As members of the Church, we are counseled to “suffer not that these murderous combinations shall get above you, which are built up to get power and gain” and commanded by God to “awake to a sense of your awful situation, because of this secret combination which shall be among you.” Many members of the LDS faith thus are sensitive observers and tend to oppose corruption and conspiracy— especially within government, since our scriptures also document such groups usurp political authority in an attempt to further their lust for control and power over others.
One of the prophets in my lifetime, Ezra Taft Benson, regularly cited individuals like Hayek and Mises when delivering advice to members of the Church. He spoke often of freedom and liberty, both socially and economically.
These are just a few examples of places that we align. While some members of the Church come off as more authoritarian, we are not supposed to force our will upon others. We are supposed to have voluntary acceptance of our faith. Some who have garnered power have used it to enact spiritually based laws, which would negate why we came to Earth in the first place: to choose. We must remember that free will is why we are here, so I do encourage members of my faith to start reading into libertarianism.
It seems to be never ending. Now that one election cycle has ended, I have seen the myriad of Libertarians asking “Who should we run in 2020?” To be honest, it is time to stop asking that question. It is time we start focusing on building a foundation instead of starting with the spire of the tower.
I certainly understand the drive for getting someone solid advocating on a national scale for what I also believe in. However, when we continue to focus on the Presidential election, we put the cart before the horse. All too often it becomes a former elected official from one of the major parties swooping in every four years with promises of their notoriety getting us to the top. We accept their grandiose claims, nominate them, lose the election, then complain about running someone better for the next four years only to have the cycle repeat itself.
While we certainly should run a top ticket each cycle, we shouldn’t wait four years to take action. Our focus needs to be cheetah intense at the local level every year. There are many down ballot positions that come available each year, whether it is a city council position or state House member. We need Libertarian County Commissioners. We need Libertarian City Councils. We need Libertarian legislators.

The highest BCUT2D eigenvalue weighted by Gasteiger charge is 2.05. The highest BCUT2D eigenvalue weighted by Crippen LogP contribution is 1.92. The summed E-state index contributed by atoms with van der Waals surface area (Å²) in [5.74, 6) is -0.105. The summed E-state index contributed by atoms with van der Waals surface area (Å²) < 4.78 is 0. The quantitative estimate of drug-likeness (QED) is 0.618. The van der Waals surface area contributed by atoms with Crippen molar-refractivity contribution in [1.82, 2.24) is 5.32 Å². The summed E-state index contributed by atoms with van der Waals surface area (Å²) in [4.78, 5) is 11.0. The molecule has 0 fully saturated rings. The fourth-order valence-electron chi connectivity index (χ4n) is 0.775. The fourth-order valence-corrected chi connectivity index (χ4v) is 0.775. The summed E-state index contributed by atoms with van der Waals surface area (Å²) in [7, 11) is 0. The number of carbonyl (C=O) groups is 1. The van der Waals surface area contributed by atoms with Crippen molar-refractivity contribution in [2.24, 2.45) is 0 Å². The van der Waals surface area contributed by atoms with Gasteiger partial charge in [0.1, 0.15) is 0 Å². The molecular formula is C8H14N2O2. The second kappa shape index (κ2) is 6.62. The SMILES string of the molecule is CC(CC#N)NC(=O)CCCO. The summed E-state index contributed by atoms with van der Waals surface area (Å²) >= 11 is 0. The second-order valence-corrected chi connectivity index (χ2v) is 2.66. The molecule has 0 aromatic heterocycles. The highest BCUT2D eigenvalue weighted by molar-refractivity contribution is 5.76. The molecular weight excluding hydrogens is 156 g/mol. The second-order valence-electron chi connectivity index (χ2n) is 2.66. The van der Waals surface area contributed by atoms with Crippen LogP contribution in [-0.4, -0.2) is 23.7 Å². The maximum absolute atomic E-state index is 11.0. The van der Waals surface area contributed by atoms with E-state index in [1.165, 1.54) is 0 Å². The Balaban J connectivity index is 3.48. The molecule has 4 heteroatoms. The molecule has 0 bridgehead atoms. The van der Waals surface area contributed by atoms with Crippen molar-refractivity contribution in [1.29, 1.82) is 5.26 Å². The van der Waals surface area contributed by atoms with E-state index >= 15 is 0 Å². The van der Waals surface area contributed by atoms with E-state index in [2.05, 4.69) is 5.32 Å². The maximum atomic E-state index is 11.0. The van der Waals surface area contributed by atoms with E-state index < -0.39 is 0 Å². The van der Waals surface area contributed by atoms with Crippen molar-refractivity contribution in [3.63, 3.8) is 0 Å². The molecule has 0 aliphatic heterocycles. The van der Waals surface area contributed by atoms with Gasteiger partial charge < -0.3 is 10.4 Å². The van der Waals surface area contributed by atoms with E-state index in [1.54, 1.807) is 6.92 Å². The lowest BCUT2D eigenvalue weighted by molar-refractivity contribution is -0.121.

This gives us a record to run on in the future. This makes it so that we don’t have to borrow from one of the other parties to run a reputable candidate. We would now have the ability to showcase what we have done in practice instead of speaking in theory.
People would be able to take us more seriously when we field someone from within our own ranks that fought for decreasing government at lower levels before stepping up to the big time. We need to stop pipe dreaming about the Presidential Election, especially before the newly elected individual has been inaugurated. We need to identify the people who are ready to lead their communities. We need to donate and volunteer to get those foundation candidates elected.
If we ever want to be taken seriously, we need to start acting serious. This means that we don’t focus on the top before we have a record to run them on;
Take my advice Libertarians, from a former candidate who won a county position: we make our best efforts when we worry locally before we put people up for top dog. There are hundreds of races that are unopposed in 2017, 2018, and 2019. Let’s get some people in there and winning.
Let’s get the forgotten 47% of America their voices back. Let’s fight for liberty at every level. The change happens once we start to change our focus.
Earlier today, I saw an article posted by a friend that crossed my timeline essentially taking the stance that the Libertarian Party tends to run a bunch of inexperienced individuals for office.
“I think and this is sad, that most Libertarians don’t give a damn about winning an election. The people inside the Libertarian Party are so immature that some nobody with no money, no resume, no experience, and no skills, calls himself a Libertarian and says that want to run for a seat in Congress and the party says: “Ok cool, there you go”
This is not how things go.
The author has looked at a couple of examples and used a broad brush to paint us in a bad light. It is a common theme that libertarians are used to, but here are the facts that we found about the candidates who ran for Federal office this year from the 120+ races:
- There were dozens of business owners who stepped up to run. These are entrepreneurs who know what small business needs to fix a broken system.
- There were many with prior military experience. The average time we were able to find was 6.5 years of service in the Armed forces between those with verifiable time in.
- At least one Congressional candidate in the race had actually been elected to a county policy board.
This is not an all inclusive list of the many experiences and talents that candidates brought to the table. The other thing that needs to be noted is that there were a total of 602 candidates recognized by the National Party.
We ran candidates for City Councils, County Commissions, Railroad Commissions, Governors, Attorney Generals, State Houses, State Senates, School Boards, and so many other positions.